promoter and intronic regions. While the key role of NR2E3 as a secondary node downstream of NRL is to repress cone-specific genes 
, two newly reported NRL targets – ESRRβ and MEF2C – function as transcriptional regulators for activation and/or maintenance of rod gene expression 
. A new secondary node in rod GRN that our studies identified is KDM5B (also called Jarid1b), a Jumonji-domain containing histone demethylase, which is associated with chromatin remodeling and transcriptional repression 
. KDM5B reportedly activates the expression of self-renewal-associated genes by suppressing cryptic initiation and maintaining proper H3K4me3 gradient for productive transcriptional elongation 
. We observe a significant overlap between the genes altered by loss of NRL and KDM5B, indicating a broader role of KDM5B in regulating rod homeostasis downstream of NRL. We hypothesize that differential expression of KDM5B may contribute to chromatin organization and metabolic differences between rod and cone photoreceptors 
Retinal and macular diseases are genetically heterogeneous with over 200 mapped loci; of these, almost 150 genes have been identified (http://www.sph.uth.tmc.edu/Retnet/
). A catalog of genome-wide NRL targets with overlapping CRX binding sites, reported here, provides excellent candidate genes for mutation screening in patients with inherited retinal neurodegenerative diseases. We have listed almost 100 genes (see Table S5
) that map to retinal disease loci. Interestingly, knockdown of 16 target genes, reported in this study, resulted in photoreceptor cell death or abnormal morphology, highlighting the importance of NRL targets in maintaining normal physiology and the association of perturbed target gene expression with retinal diseases.
A key aspect of photoreceptor homeostasis is the daily renewal of almost 10% of outer segment membrane discs, which requires a stringent control of the synthesis of specific phototransduction proteins and lipid molecules. Therefore, the target gene, Lman1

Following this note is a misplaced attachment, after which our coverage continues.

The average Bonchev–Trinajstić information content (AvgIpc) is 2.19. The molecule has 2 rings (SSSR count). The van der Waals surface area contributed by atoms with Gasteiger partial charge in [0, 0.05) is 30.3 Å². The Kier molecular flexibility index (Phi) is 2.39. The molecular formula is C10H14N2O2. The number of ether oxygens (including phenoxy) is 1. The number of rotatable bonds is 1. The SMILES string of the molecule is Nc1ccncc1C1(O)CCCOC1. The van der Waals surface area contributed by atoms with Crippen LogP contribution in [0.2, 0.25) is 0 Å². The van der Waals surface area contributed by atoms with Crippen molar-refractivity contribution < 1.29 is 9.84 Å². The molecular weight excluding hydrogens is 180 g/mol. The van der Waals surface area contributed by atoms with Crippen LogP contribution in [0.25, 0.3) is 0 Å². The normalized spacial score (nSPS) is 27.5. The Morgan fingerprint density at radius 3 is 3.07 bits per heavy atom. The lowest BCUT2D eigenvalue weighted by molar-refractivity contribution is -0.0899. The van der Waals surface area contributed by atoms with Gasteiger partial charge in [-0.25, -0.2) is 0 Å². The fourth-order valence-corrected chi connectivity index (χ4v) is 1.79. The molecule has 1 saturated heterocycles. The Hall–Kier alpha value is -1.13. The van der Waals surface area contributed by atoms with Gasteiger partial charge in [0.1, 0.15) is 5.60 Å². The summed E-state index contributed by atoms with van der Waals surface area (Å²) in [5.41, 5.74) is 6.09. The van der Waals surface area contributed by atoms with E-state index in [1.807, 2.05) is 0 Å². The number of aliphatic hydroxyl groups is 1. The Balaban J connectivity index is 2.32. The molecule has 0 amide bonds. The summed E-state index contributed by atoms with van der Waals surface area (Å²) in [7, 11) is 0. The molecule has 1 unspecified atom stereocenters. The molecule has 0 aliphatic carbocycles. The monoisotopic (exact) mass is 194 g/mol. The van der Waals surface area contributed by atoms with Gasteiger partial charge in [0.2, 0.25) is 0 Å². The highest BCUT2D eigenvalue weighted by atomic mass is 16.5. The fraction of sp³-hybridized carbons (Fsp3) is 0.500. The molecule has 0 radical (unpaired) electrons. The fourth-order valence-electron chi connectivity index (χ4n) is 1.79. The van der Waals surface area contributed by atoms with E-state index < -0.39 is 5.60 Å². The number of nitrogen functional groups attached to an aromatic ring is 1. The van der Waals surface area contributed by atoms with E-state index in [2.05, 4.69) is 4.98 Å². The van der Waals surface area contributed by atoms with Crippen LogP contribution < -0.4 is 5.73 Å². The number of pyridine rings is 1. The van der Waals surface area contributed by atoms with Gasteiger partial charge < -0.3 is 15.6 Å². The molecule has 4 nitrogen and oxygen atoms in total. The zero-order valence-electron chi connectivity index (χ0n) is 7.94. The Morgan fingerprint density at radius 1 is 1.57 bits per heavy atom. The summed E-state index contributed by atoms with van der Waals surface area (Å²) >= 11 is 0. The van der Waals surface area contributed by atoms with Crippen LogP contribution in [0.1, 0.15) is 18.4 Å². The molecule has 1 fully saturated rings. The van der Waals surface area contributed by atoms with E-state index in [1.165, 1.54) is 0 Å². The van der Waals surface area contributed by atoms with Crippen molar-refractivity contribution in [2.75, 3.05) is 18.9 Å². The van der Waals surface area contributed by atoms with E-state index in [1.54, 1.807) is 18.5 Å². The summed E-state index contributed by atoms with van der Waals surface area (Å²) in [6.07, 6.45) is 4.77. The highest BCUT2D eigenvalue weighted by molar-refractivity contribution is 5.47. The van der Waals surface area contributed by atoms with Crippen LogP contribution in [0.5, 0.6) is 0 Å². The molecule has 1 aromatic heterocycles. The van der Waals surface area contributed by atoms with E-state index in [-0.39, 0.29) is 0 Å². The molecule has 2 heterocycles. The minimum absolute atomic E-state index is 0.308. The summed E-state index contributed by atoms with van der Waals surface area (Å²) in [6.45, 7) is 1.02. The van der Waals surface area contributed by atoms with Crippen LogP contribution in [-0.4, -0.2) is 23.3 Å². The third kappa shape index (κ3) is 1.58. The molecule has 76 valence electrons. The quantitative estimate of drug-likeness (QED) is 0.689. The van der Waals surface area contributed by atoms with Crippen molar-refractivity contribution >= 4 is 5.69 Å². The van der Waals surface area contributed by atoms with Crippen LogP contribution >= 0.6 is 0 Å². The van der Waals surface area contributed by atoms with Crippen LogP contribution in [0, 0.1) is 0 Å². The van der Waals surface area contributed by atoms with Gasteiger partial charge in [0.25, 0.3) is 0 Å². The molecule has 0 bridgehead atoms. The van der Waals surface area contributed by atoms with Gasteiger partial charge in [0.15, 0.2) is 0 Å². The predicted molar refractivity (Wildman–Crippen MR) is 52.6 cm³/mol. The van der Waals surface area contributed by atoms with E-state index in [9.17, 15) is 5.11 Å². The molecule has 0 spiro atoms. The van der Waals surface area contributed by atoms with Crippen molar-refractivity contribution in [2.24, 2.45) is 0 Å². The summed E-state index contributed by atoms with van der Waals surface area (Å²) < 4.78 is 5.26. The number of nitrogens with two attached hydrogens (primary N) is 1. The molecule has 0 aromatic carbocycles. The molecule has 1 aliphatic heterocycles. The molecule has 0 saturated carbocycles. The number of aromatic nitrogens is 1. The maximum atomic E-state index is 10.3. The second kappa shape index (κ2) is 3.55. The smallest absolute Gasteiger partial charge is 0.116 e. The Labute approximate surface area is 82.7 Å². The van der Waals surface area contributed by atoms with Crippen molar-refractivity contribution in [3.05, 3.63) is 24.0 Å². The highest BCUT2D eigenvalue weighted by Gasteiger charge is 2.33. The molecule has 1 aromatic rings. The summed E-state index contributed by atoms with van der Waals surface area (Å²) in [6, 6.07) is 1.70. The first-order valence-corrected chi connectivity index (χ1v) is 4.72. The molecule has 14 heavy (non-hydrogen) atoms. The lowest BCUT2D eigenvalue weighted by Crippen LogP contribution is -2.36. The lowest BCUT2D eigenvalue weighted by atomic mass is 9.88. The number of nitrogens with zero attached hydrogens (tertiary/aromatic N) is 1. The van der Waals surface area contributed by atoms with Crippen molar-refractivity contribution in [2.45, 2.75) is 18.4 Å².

, attracted our attention as its knockdown led to shorter photoreceptor outer segments and abnormal location of cell bodies (close to the sclera), which is characteristic of cone photoreceptors or late-born rods, whereas the early-born rods locate towards the vitreous side. LMAN1 participates in transport between the endoplasmic reticulum and Golgi 
. Our data suggests that LMAN1 performs critical roles in photoreceptor homeostasis by controlling lipid homeostasis and/or biogenesis of membrane discs. Abnormal location of nuclei to scleral side in photoreceptors after its knockdown by in vivo
electroporation could be due to rod to cone transformation in the absence of NRL, or delayed rod birth as a result of abnormal signaling for rod fate determination.
, another interesting target of NRL, encodes the Wnt1-inducible signaling pathway protein 1 that exerts cytoprotective and/or growth promoting effects 
by repressing p53 and activation of Akt kinase 
. WISP1 could therefore act as a survival or maintenance factor for photoreceptors. Further investigations on WISP1 may yield new targets for neuroprotective strategies in retinal degeneration.
Gene regulatory networks (GRN) control multiple pathways during development and homeostasis and provide conceptual framework for elucidating disease mechanisms 
. Transcription factors reside near the top of GRNs; their abnormal expression and/or activity can cause widespread changes in target genes 
. Our studies demonstrate a pivotal role of NRL in controlling rod homeostasis by modulating the expression of numerous target genes, which in turn maintain distinct aspects of cell function and survival. Elucidation of combinatorial regulation of genes by NRL and its co-regulators (specifically CRX) and identification of distinct downstream nodes (such as KDM5B) provide a framework to construct GRN for functional maintenance in mammalian rod photoreceptors ().
A simplified gene regulatory network in rod and cone photoreceptors.